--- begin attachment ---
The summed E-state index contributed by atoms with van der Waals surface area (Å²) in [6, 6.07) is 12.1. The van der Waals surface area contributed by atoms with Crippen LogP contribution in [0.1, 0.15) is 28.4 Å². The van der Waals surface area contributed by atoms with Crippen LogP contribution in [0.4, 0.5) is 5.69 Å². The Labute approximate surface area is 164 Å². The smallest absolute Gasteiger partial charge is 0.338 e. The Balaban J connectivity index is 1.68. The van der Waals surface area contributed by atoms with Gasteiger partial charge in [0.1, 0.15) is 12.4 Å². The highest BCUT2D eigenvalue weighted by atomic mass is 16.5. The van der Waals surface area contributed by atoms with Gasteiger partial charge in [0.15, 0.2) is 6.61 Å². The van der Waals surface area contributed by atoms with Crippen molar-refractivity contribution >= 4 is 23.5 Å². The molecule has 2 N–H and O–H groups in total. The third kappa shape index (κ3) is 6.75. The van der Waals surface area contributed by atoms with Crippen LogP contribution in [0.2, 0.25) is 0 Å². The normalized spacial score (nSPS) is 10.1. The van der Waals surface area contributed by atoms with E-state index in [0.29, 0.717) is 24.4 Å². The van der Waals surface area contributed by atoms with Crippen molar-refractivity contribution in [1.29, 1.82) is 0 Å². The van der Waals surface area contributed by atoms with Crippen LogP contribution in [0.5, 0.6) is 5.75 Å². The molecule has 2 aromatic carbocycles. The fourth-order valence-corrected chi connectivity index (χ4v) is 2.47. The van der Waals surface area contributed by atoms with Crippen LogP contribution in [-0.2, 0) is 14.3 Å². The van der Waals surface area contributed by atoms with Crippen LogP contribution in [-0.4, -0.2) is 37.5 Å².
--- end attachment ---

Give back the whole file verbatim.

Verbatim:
The summed E-state index contributed by atoms with van der Waals surface area (Å²) in [6, 6.07) is 12.1. The van der Waals surface area contributed by atoms with Crippen LogP contribution in [0.1, 0.15) is 28.4 Å². The van der Waals surface area contributed by atoms with Crippen LogP contribution in [0.4, 0.5) is 5.69 Å². The Labute approximate surface area is 164 Å². The smallest absolute Gasteiger partial charge is 0.338 e. The Balaban J connectivity index is 1.68. The van der Waals surface area contributed by atoms with Gasteiger partial charge in [0.1, 0.15) is 12.4 Å². The highest BCUT2D eigenvalue weighted by atomic mass is 16.5. The van der Waals surface area contributed by atoms with Gasteiger partial charge in [0.15, 0.2) is 6.61 Å². The van der Waals surface area contributed by atoms with Crippen molar-refractivity contribution >= 4 is 23.5 Å². The molecule has 2 N–H and O–H groups in total. The third kappa shape index (κ3) is 6.75. The van der Waals surface area contributed by atoms with Crippen LogP contribution in [0.2, 0.25) is 0 Å². The normalized spacial score (nSPS) is 10.1. The van der Waals surface area contributed by atoms with E-state index in [0.29, 0.717) is 24.4 Å². The van der Waals surface area contributed by atoms with Crippen molar-refractivity contribution in [1.29, 1.82) is 0 Å². The van der Waals surface area contributed by atoms with Crippen LogP contribution in [0.5, 0.6) is 5.75 Å². The molecule has 2 aromatic carbocycles. The fourth-order valence-corrected chi connectivity index (χ4v) is 2.47. The van der Waals surface area contributed by atoms with Crippen LogP contribution in [-0.2, 0) is 14.3 Å². The van der Waals surface area contributed by atoms with Crippen LogP contribution in [-0.4, -0.2) is 37.5 Å².